• Hi Debra, Happy to supply the translation. It comes from the provençale word serralh, from late Latin serraclum, dervied from serare [note the single ‘r’] which means ‘to close’ | 17th century. I also checked Francis’s comment about ‘seraglio’ vs ‘serraglio’ and will add that to his below.

  2. Seraglio with one “r” means women’s quarters and derives from Persian “Saray”. It’s also part of the title of Mozart’s singspiel on the subject of harems. Serraglio with two “r” means a locked place and refers to a geological narrow part of a valley which can be easily defended like ponte. CF also serra=pass and “serravalle”.

      • According to my highly respected Italian-Italian dictionary by Devoto-Oli:
        serraglio 2 [note the double ‘r’ in present-day Italian]

        s.m. (pl. –gli)
        1. Serie di costruzioni, in forma di padiglioni e di edifici, che costituivano la residenza di sovrani e potentati del mondo islamico.2. Termine usato in Occidente come equivalente di harem; fig.: avere un s., un gran numero di donne o di amanti.
        Dal turco saray | sec. XVI

        Trans: 1. A series of constructions, in the form of tents and buildings, which constituted the residence of sovereigns and potentates in the Islamic world. 2. Term used in the West as the equivalent of harem; figurative: to have a harem, a large number of women or lovers.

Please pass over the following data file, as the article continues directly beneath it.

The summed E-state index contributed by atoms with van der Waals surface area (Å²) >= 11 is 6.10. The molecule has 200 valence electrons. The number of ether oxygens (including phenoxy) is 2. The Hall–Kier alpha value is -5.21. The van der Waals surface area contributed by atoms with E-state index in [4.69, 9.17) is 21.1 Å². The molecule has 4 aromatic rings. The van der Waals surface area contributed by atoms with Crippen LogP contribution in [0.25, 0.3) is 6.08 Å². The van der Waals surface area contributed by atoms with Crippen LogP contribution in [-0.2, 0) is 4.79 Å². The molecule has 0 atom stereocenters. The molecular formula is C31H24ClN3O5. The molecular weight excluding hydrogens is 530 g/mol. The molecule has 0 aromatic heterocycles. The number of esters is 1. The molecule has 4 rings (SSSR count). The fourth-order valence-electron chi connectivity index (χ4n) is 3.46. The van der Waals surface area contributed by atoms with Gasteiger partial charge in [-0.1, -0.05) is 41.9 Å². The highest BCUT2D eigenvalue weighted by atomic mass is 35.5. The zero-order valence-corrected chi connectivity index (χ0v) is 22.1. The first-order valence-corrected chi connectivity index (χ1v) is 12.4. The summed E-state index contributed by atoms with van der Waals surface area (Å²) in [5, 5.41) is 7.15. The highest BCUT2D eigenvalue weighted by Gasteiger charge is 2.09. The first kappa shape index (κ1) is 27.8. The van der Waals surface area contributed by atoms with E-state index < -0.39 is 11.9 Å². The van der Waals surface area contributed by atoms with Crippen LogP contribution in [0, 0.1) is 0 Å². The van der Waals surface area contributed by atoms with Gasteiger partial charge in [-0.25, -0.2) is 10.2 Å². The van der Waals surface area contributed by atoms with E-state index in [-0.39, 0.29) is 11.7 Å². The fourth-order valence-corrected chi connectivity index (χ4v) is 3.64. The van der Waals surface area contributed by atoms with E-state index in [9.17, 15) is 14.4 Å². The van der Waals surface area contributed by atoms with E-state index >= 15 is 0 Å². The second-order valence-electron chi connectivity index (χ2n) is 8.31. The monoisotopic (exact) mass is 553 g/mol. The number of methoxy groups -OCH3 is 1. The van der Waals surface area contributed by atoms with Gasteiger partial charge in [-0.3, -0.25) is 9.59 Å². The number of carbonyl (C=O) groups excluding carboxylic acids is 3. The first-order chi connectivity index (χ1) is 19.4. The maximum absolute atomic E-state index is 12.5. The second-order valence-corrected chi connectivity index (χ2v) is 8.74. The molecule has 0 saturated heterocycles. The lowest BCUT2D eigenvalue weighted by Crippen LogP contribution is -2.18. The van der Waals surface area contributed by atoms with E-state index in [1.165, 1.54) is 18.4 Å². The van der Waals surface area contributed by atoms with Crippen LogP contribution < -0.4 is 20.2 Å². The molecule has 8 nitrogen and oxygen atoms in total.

In the case of Ponte a Serraglio, it’s the second definition of the first meaning of serraglio in Devoto-Olio:

        serraglio 1
        s.m. (pl. –gli)
        2. Riparo, sbarramento

        Riparo means:
        ~ Nel linguaggio militare, opera di protezione o difesa per armi e tiratori.

        Trans: In military terminology, a means of protection or defence for armies and marksmen.

        I can’t find the geological meaning which Francis cites, but it makes sense.

        Could go on forever, so I’ll just add the meaning of serraglio I like best and then quit. It’s under the first definition of serraglio, and refers to one of the definitions you gave, Debra: a group of caged ferocious animals.

        fig., raccolta di persone rumorose e scomposte: quella classe è un vero s.